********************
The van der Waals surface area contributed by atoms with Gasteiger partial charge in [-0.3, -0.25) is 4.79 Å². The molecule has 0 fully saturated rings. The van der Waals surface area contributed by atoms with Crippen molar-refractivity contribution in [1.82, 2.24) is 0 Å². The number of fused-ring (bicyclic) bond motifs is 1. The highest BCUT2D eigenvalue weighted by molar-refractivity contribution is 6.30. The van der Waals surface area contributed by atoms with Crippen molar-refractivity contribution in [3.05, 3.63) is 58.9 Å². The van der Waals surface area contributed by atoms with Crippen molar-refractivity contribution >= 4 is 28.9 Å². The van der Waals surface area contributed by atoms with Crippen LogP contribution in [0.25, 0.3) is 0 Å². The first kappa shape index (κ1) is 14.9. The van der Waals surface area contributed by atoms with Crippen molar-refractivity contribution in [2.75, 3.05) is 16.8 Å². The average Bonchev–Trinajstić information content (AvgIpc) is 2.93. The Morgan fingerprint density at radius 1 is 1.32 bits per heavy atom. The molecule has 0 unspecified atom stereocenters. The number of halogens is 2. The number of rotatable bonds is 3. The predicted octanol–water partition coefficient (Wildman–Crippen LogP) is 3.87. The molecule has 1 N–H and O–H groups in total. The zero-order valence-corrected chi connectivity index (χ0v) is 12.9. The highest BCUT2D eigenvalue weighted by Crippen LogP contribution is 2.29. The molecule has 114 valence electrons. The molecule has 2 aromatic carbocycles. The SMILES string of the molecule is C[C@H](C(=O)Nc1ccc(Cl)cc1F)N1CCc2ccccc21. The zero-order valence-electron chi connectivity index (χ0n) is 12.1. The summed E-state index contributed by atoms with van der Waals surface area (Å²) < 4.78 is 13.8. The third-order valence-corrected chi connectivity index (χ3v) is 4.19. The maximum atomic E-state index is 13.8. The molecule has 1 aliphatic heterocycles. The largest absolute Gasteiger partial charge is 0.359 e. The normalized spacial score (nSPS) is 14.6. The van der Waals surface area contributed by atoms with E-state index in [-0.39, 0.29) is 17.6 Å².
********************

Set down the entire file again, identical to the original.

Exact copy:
The van der Waals surface area contributed by atoms with Gasteiger partial charge in [-0.3, -0.25) is 4.79 Å². The molecule has 0 fully saturated rings. The van der Waals surface area contributed by atoms with Crippen molar-refractivity contribution in [1.82, 2.24) is 0 Å². The number of fused-ring (bicyclic) bond motifs is 1. The highest BCUT2D eigenvalue weighted by molar-refractivity contribution is 6.30. The van der Waals surface area contributed by atoms with Crippen molar-refractivity contribution in [3.05, 3.63) is 58.9 Å². The van der Waals surface area contributed by atoms with Crippen molar-refractivity contribution >= 4 is 28.9 Å². The van der Waals surface area contributed by atoms with Crippen LogP contribution in [0.25, 0.3) is 0 Å². The first kappa shape index (κ1) is 14.9. The van der Waals surface area contributed by atoms with Crippen molar-refractivity contribution in [2.75, 3.05) is 16.8 Å². The average Bonchev–Trinajstić information content (AvgIpc) is 2.93. The Morgan fingerprint density at radius 1 is 1.32 bits per heavy atom. The molecule has 0 unspecified atom stereocenters. The number of halogens is 2. The number of rotatable bonds is 3. The predicted octanol–water partition coefficient (Wildman–Crippen LogP) is 3.87. The molecule has 1 N–H and O–H groups in total. The zero-order valence-corrected chi connectivity index (χ0v) is 12.9. The highest BCUT2D eigenvalue weighted by Crippen LogP contribution is 2.29. The molecule has 114 valence electrons. The molecule has 2 aromatic carbocycles. The SMILES string of the molecule is C[C@H](C(=O)Nc1ccc(Cl)cc1F)N1CCc2ccccc21. The zero-order valence-electron chi connectivity index (χ0n) is 12.1. The summed E-state index contributed by atoms with van der Waals surface area (Å²) < 4.78 is 13.8. The third-order valence-corrected chi connectivity index (χ3v) is 4.19. The maximum atomic E-state index is 13.8. The molecule has 1 aliphatic heterocycles. The largest absolute Gasteiger partial charge is 0.359 e. The normalized spacial score (nSPS) is 14.6. The van der Waals surface area contributed by atoms with E-state index in [-0.39, 0.29) is 17.6 Å².